Differentiate your essay instruction in this comprehensive writing curriculum with remedial writing worksheets, including sentence structure, grammar, thesis statements, errors in reasoning, and transitions.

Plus, get an e-comment bank of 438 prescriptive writing responses with an link to insert into Microsoft Word® for easy e-grading (works great with Google Docs),

Download the following 24 FREE Writing Style Posters to help your students learn the essay rules. Each has a funny or ironic statement (akin to “Let’s eat Grandma) to teach the memorable rule. 

Get the Writing Style Posters FREE Resource:

Literacy Centers, Study Skills, Writing , , , , , , , , , , , ,

Wordiness | Eliminating Expletives

Eliminating Expletives

Eliminate Expletives

Manny said, “My teacher told me to stop saying ‘I think’ in my essays.”

“Anything you say or write is what you think or what you believe, isn’t it?” I asked.

“I believe that. At least I think so. In my opinion, you are correct.”

“Yikes! Listen to your teacher,” I advised.

Definition and Examples

An expletive is an unnecessary expression, which does not add meaning to a sentence. Yes, it can be a profanity, but it can also be a word like the “Yes” in this sentence. Often, expletives add emotion or emphasis to one’s speech or writing; however, well-chosen nouns and verbs can usually do the same job and do so with greater precision and brevity.

When speaking, we have quite a few expressions meant to fill space in conversations. Speakers may add, “um,” or “well,” or “you know,” or “uh” when talking to friends. However, in formal speeches, speakers try to eliminate these unnecessary expressions. While these speech fillers are generally not used in writing (except dialogue), writing does have its share of words and phrases inserted into sentences which do not contribute to the meaning.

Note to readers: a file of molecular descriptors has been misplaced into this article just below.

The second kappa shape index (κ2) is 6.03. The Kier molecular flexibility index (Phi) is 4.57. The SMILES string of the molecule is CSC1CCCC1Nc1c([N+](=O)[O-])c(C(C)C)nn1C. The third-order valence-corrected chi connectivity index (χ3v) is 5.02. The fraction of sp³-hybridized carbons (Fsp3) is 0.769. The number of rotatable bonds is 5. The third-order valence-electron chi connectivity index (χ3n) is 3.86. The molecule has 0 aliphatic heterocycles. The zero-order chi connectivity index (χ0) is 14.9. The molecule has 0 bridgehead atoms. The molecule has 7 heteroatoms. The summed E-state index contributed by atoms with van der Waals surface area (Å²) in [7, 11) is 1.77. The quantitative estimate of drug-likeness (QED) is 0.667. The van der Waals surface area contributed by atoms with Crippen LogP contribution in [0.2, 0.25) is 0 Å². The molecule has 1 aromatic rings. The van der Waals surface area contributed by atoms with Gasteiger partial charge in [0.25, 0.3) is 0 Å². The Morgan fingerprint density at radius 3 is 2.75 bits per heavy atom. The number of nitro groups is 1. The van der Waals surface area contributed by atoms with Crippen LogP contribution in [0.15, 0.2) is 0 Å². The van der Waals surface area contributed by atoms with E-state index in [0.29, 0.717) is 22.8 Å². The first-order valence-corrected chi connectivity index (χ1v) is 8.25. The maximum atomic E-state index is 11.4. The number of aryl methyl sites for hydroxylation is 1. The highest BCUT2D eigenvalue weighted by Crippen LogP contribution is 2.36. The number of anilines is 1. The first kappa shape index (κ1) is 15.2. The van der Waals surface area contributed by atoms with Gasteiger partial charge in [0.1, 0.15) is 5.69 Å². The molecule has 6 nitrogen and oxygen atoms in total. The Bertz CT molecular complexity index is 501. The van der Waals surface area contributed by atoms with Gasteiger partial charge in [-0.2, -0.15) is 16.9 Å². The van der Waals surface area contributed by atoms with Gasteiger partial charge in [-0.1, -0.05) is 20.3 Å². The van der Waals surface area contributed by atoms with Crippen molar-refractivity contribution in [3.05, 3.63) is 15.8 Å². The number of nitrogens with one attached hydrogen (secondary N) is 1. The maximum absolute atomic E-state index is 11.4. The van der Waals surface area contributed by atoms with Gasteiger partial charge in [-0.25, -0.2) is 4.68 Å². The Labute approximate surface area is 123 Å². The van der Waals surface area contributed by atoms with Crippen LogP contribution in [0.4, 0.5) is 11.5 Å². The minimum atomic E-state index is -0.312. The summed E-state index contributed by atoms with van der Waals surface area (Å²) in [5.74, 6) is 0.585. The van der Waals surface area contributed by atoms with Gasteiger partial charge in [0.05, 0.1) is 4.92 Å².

Position Examples: I believe, I think, in my opinion

Grammatical Examples: There (here) are (were, is, will be)

Read the rules.

There, Their, They're Poster

There, Their, They’re

Avoid unnecessary expressions in formal writing, such as essays, which do not contribute meaning.

  • Do not refer to yourself as the writer in an essay with expressions which state your position or beliefs
  • Avoid using words or phrases at the beginning of sentences, which do not contribute meaning.

Practice

Write the following sentences and [bracket] the unnecessary expressions.

  1. I believe all citizens should vote. There are no excuses not to vote in a democracy.
  2. Here is an important item for the class to discuss. I think students might have strong opinions on this matter.
  3. In my opinion and in the opinion of my friends, we should have a pizza party next week.
  4. There were four contestants in the science fair, which had innovative projects, I think.